WDFW hatching new plan for Willapa salmon
State responding to lawsuit demanding clearer fisheries management

Protesters at a Willapa Bay fisheries meeting in Raymond Saturday carried signs that highlighted their objections to current Washington state policies.

RAYMOND — Nearly nine months after a settlement agreement ended a lawsuit against the Washington Department of Fish and Wildlife over its management of commercial and recreational salmon fisheries in Willapa Bay and Grays Harbor, the department is beginning to work on a policy for Willapa Bay.

“It’s time at last to provide a road map into the future,” said Steve Theisfeld, the new fish program manager for WDFW’s Region 6.

Since 2010, the salmon fisheries in bay and the rivers that drain into it have been managed by a draft plan instead of a policy approved by the Fish and Wildlife Commission. But, under the terms of the state’s Jan. 24 settlement agreement with the newly formed non-profit Twin Harbors Fish and Wildlife Advocacy, WDFW must develop policies to guide how salmon fisheries in Grays Harbor and Willapa are managed.

(The formation of the Twin Harbors group itself was also a condition under the settlement. The lawsuit, Hamilton, et al. v Wash. Dep’t of Fish and Wildlife, was originally pushed forward by three individuals.)

WDFW has already completed a policy for Grays Harbor — one of “the most prescriptive of all policies,” laying out strict allocation and conservation guidelines, Theisfeld said.

Now it is Willapa’s turn and, in light of the stringent Grays Harbor policy, commercial and recreational fishermen are trying to sort out what that could mean for them.

Unlike most of the Pacific Northwest, Willapa Bay has no treaty tribal fisheries. It is an area staked out by commercial fishermen and anglers.

The 2010 draft plan for Willapa Bay was intended to provide a framework for WDFW as the department shifted its hatchery and fishery management strategies. A copy WDFW employees passed out at an open house last week still featured a highlighted comment under the executive summary: “To be expanded later.”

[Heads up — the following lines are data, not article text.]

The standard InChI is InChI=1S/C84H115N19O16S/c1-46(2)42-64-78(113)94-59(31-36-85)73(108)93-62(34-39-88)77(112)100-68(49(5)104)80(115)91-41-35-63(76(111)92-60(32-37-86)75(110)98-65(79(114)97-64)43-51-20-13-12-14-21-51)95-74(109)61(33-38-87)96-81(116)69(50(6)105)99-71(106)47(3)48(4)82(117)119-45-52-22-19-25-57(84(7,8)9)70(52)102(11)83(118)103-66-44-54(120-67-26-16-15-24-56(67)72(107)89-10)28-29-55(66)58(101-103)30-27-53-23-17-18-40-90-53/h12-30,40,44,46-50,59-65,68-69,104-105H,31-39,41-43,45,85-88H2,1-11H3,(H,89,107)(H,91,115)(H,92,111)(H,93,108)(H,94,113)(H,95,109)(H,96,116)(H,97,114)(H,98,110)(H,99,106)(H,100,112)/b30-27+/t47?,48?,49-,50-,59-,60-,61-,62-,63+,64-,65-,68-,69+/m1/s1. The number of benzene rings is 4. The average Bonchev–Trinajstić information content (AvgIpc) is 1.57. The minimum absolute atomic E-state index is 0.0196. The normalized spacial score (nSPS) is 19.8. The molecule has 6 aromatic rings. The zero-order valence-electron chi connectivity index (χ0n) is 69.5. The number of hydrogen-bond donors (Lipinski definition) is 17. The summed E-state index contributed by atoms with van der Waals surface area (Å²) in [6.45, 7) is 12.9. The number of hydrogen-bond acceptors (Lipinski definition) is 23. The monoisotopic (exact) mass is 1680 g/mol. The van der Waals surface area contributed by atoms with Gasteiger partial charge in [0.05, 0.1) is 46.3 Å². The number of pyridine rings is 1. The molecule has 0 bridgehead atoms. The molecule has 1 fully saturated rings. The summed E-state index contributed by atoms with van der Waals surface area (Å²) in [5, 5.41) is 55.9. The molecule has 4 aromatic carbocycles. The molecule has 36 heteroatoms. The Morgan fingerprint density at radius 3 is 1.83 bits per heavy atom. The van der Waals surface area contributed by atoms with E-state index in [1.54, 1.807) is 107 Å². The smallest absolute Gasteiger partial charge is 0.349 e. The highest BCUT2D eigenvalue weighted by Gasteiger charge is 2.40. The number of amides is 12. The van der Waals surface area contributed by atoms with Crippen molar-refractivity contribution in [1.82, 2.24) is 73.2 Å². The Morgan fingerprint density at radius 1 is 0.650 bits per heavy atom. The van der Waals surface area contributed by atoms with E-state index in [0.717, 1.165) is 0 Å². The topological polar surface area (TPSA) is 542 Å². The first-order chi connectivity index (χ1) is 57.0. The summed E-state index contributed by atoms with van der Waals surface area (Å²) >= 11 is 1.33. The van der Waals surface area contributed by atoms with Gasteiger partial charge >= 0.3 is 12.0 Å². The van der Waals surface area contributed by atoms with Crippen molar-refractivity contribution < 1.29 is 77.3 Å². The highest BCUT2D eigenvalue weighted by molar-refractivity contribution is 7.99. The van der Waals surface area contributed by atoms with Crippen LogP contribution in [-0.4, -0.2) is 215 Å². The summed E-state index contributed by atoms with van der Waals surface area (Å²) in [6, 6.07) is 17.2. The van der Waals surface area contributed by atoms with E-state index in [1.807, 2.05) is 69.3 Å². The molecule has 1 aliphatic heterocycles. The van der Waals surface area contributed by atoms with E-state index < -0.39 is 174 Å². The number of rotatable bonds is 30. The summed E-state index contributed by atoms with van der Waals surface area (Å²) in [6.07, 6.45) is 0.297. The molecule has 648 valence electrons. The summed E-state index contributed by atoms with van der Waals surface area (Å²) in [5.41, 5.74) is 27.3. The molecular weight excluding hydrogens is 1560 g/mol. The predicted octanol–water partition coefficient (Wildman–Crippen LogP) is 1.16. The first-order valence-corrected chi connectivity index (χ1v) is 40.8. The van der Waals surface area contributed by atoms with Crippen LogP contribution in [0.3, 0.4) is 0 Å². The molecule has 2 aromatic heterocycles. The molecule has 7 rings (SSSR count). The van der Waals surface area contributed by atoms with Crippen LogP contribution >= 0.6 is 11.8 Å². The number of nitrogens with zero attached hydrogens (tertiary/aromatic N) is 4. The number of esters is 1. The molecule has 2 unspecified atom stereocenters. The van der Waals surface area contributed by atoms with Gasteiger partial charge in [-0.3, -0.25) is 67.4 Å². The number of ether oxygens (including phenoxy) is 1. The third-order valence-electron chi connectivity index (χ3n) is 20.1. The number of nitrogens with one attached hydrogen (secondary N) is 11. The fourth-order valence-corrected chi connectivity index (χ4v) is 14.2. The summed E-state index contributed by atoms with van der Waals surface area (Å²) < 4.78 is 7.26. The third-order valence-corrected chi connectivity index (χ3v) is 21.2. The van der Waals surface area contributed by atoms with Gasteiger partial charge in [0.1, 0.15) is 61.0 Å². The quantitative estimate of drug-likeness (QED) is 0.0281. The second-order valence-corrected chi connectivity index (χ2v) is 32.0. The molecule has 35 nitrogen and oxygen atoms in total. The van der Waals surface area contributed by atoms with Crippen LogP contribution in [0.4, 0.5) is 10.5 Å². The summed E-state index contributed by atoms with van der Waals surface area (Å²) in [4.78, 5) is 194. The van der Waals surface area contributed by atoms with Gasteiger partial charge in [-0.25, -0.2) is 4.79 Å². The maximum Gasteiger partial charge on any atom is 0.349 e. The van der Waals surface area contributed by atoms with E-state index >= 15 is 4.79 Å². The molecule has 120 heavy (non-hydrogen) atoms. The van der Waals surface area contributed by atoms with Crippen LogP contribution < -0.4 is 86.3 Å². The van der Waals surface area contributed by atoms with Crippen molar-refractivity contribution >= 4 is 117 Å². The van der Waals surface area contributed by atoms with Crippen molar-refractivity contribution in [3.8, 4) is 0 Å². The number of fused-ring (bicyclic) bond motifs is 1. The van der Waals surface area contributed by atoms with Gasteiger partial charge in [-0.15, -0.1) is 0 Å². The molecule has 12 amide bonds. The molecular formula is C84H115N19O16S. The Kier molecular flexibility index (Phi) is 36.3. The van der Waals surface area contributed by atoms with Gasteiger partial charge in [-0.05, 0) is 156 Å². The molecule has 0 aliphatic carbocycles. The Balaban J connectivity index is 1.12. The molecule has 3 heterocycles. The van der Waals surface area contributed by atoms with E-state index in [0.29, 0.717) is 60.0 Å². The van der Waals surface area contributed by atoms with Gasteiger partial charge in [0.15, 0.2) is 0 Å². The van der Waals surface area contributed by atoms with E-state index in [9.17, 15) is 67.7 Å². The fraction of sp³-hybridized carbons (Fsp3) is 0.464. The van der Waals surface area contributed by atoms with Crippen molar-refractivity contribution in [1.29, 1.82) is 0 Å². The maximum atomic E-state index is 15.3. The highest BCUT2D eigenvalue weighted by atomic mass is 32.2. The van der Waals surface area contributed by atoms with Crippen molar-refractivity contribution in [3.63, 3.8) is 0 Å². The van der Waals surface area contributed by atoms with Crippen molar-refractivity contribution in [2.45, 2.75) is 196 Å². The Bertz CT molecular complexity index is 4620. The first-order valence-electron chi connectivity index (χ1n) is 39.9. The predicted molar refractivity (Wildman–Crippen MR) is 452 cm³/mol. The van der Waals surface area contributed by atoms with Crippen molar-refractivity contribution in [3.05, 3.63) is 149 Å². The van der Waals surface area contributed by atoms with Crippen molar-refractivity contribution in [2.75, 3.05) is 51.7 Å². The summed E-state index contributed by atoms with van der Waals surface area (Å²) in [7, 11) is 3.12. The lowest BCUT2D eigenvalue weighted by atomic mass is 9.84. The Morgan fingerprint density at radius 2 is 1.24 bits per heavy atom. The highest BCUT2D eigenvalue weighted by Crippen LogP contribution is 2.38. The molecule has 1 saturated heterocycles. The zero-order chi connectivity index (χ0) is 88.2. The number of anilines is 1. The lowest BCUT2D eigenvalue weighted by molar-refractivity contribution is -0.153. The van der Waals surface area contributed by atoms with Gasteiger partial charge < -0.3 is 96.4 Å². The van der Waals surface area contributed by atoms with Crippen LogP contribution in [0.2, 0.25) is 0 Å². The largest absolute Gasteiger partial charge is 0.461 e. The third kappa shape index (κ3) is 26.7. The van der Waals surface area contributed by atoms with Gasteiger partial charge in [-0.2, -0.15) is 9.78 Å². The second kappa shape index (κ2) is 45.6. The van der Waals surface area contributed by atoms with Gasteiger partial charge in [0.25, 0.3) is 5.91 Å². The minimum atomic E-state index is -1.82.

The open house on Oct. 25 in Raymond was the first of many meetings planned from now through February. The information gathered at two meetings this month, however, will be presented to the commission Nov. 8 as the department moves forward with drafting a management policy for Willapa Bay. The commission is chaired by Miranda Wecker of Nemah.

“We certainly have an interest in stabilizing what we do out here,” Thiesfeld said. But, he added, “I think it’s going to be very hard… There are clearly very divergent opinions in how salmon should be managed.”

Both anglers and commercial fishermen attended the open house Oct. 25, walking from table to table in the Raymond High School cafeteria and gathering up piles of printed material, asking questions about the information. According to WDFW, the objectives for the day were to provide information about Willapa Bay policies and guidance, stock assessment, fisheries and hatcheries and hatchery reform.

“Our wild fish are taking a huge beating,” said Gary Johnson, a South Bend resident and a member of several local conservation and angler, or recreational fishing, interest groups. He organized a small rally before the open house, propping signs against the side of Raymond High School. (Johnson is unrelated to the former Chinook Indian Nation chairman of the same name.)

He and others believe WDFW has ignored its own conservation and management guidelines, instead emphasizing and maximizing hatchery production and commercial harvest. They are not confident a new policy will solve the problems they see on the rivers and the bay.

“Well, we have a management policy,” said Ross Barkhurst of South Bend, who joined Johnson outside the high school, referencing a draft Willapa Bay Management Plan from 2010. “It needs tightening up. But our current policy said you couldn’t net Chinook but they did anyway. So what’s the good of a new policy?”

Meanwhile, commercial fishermen worry a policy could regulate them out of the area entirely.

For commercial gillnet fishermen, life on the Columbia River has become more complicated as both Oregon and Washington seek to phase out the gear on the river’s mainstem, replacing it with beach and purse seine gear. Thiesfeld hasn’t heard yet if the Willapa Bay policy would need to address those changes and a possible influx of gillnet boats.

But WDFW is also looking at a possible 15 percent cut in general fund dollars, which could, according to documents provided to the governor’s office projecting the effects of such a cut, close two hatcheries feeding Willapa Bay and shut down Willapa Bay fisheries entirely.

“I think the key there is they may or may not,” Thiesfeld said. They won’t know until late in June, he said. Meanwhile, the hatcheries still have another four years of fish returning as several years of hatchery-produced salmon make their way back to their birthplace.

“There are still plenty of fish to be caught in the short term,” Thiesfeld said.

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